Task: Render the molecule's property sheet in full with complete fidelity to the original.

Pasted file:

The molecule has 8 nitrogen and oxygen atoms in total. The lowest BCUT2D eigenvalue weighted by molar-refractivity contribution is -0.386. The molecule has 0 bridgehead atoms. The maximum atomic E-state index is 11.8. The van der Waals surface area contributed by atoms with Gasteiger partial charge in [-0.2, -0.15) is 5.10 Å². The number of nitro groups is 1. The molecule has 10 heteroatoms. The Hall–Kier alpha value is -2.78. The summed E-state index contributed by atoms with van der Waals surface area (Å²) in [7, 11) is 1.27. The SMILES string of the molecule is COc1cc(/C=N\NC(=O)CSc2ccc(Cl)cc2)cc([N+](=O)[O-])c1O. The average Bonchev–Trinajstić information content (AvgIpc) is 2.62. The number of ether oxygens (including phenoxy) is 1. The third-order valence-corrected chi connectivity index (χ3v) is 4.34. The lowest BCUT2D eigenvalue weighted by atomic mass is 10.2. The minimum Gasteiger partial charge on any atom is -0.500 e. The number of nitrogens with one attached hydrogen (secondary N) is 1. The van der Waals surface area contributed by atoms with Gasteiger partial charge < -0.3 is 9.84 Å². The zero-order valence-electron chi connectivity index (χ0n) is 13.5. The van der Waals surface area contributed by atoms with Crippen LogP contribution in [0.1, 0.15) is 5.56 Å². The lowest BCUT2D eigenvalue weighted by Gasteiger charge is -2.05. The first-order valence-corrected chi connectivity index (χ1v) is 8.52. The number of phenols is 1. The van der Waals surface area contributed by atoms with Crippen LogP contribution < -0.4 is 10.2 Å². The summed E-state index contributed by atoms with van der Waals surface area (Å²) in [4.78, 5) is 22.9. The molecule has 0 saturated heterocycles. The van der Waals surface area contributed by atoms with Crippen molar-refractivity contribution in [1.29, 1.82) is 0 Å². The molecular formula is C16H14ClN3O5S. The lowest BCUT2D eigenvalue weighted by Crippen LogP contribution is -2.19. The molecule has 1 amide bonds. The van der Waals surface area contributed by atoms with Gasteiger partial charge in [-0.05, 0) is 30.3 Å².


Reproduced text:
The molecule has 8 nitrogen and oxygen atoms in total. The lowest BCUT2D eigenvalue weighted by molar-refractivity contribution is -0.386. The molecule has 0 bridgehead atoms. The maximum atomic E-state index is 11.8. The van der Waals surface area contributed by atoms with Gasteiger partial charge in [-0.2, -0.15) is 5.10 Å². The number of nitro groups is 1. The molecule has 10 heteroatoms. The Hall–Kier alpha value is -2.78. The summed E-state index contributed by atoms with van der Waals surface area (Å²) in [7, 11) is 1.27. The SMILES string of the molecule is COc1cc(/C=N\NC(=O)CSc2ccc(Cl)cc2)cc([N+](=O)[O-])c1O. The average Bonchev–Trinajstić information content (AvgIpc) is 2.62. The number of ether oxygens (including phenoxy) is 1. The third-order valence-corrected chi connectivity index (χ3v) is 4.34. The lowest BCUT2D eigenvalue weighted by atomic mass is 10.2. The minimum Gasteiger partial charge on any atom is -0.500 e. The number of nitrogens with one attached hydrogen (secondary N) is 1. The van der Waals surface area contributed by atoms with Gasteiger partial charge < -0.3 is 9.84 Å². The zero-order valence-electron chi connectivity index (χ0n) is 13.5. The van der Waals surface area contributed by atoms with Crippen LogP contribution in [0.1, 0.15) is 5.56 Å². The lowest BCUT2D eigenvalue weighted by Gasteiger charge is -2.05. The first-order valence-corrected chi connectivity index (χ1v) is 8.52. The number of phenols is 1. The van der Waals surface area contributed by atoms with Crippen LogP contribution < -0.4 is 10.2 Å². The summed E-state index contributed by atoms with van der Waals surface area (Å²) in [4.78, 5) is 22.9. The molecule has 0 saturated heterocycles. The van der Waals surface area contributed by atoms with Crippen molar-refractivity contribution in [1.29, 1.82) is 0 Å². The molecular formula is C16H14ClN3O5S. The lowest BCUT2D eigenvalue weighted by Crippen LogP contribution is -2.19. The molecule has 1 amide bonds. The van der Waals surface area contributed by atoms with Gasteiger partial charge in [-0.05, 0) is 30.3 Å².